12:49pm: Diaz’s exact guarantee if $14.5MM, Sherman tweets.
Diaz, 32, has spent the past four seasons in a utility role with the division-rival Astros, serving as a nice bat against left-handed pitching and playing all over the diamond. He’s coming off a .243/.287/.403 season that represents a slight downturn from what he’s done in four years with Houston on the whole: .255/.313/.424.
A dismal postseason showing wasn’t the lasting image for which Diaz hoped as he headed into free agency, but that’s the scenario with which he was faced after going just 1-for-22 with a double and six strikeouts. Even with that ugly closing note, however, Diaz’s broader track record as a slightly above-average hitter with some defensive versatility was enough to land him a multi-year deal that’ll run through his age-33 season.
Diaz spent time at all four infield spots in 2022, plus a brief look in left field, so he’ll give the A’s a versatile option — much like the recently signed Jace Peterson — after they entered the offseason with little in the way of infield stability. Peterson (third base), Tony Kemp (second base) and Seth Brown (first base) all hit left-handed, so Diaz can serve as a right-handed complement to any of the bunch. That said, Diaz is a career .275/.322/.457 hitter against righties, so he has enough bat to be in the lineup as more than just a platoon option for manager Mark Kotsay.
While Diaz was a primarily a shortstop early in his career with the Cardinals and still has more innings at that position than any other spot on the diamond, he’s continually drawn poor defensive grades there from metrics like Defensive Runs Saved (-23 in 2524 innings), Ultimate Zone Rating (-14) and Outs Above Average (-17). That said, Diaz is a decent enough emergency option at the position, should a need arise, and he’s drawn positive marks from those same metrics at each of the other three infield slots.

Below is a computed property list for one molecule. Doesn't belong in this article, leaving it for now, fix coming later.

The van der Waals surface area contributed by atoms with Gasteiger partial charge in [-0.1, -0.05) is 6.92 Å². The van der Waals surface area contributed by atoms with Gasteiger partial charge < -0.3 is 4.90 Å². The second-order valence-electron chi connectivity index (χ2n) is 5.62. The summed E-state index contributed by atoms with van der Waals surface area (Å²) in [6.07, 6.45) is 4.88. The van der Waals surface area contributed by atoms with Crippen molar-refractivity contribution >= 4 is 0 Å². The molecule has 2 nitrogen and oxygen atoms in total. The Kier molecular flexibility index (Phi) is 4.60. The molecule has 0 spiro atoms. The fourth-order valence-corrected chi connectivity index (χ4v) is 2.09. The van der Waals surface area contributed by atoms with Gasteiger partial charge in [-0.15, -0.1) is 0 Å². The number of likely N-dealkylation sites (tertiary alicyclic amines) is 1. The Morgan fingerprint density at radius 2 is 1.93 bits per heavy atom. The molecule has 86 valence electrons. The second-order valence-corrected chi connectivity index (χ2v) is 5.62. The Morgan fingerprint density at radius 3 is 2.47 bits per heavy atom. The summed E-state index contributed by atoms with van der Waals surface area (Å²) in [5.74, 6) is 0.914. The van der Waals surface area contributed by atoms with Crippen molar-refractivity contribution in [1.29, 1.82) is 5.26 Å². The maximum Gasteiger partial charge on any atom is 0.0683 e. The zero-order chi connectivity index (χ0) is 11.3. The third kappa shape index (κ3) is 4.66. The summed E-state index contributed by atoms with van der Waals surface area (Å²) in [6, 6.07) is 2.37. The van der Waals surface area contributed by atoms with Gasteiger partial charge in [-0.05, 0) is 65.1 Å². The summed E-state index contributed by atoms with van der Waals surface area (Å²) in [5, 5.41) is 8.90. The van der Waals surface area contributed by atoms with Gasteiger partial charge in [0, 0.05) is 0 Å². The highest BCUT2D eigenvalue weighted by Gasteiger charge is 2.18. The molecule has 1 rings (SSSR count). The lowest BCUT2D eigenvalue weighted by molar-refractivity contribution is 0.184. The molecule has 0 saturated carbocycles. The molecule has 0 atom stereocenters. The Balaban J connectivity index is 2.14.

The A’s entered the 2022-23 offseason without a single guaranteed contract on the books for the upcoming season, but they’ve now inked a pair of versatile infielders to two-year contracts, at least affording them some semblance of reliability in the lineup. That said, they’re also fielding trade offers for standout catcher Sean Murphy, who seems likely to be traded, and by midseason they could very well be fielding interest in Diaz and/or Peterson as they continue to stockpile young players in their latest rebuilding effort.
Oakland is still under $50MM in payroll for the 2023 season — assuming neither the Diaz nor Peterson deal is heavily front-loaded — so there’s room for the team to make some additional signings in this tier of the market. Given the lack of experience on the roster and the defensive fluidity many of the current starters bring to the table, the A’s could still make a play for a free agent at just about any position. There’s also clear room for multiple veteran arms, be they starters or relievers, so it shouldn’t come as a surprise to see a handful of comparably modest signings in the weeks and months ahead.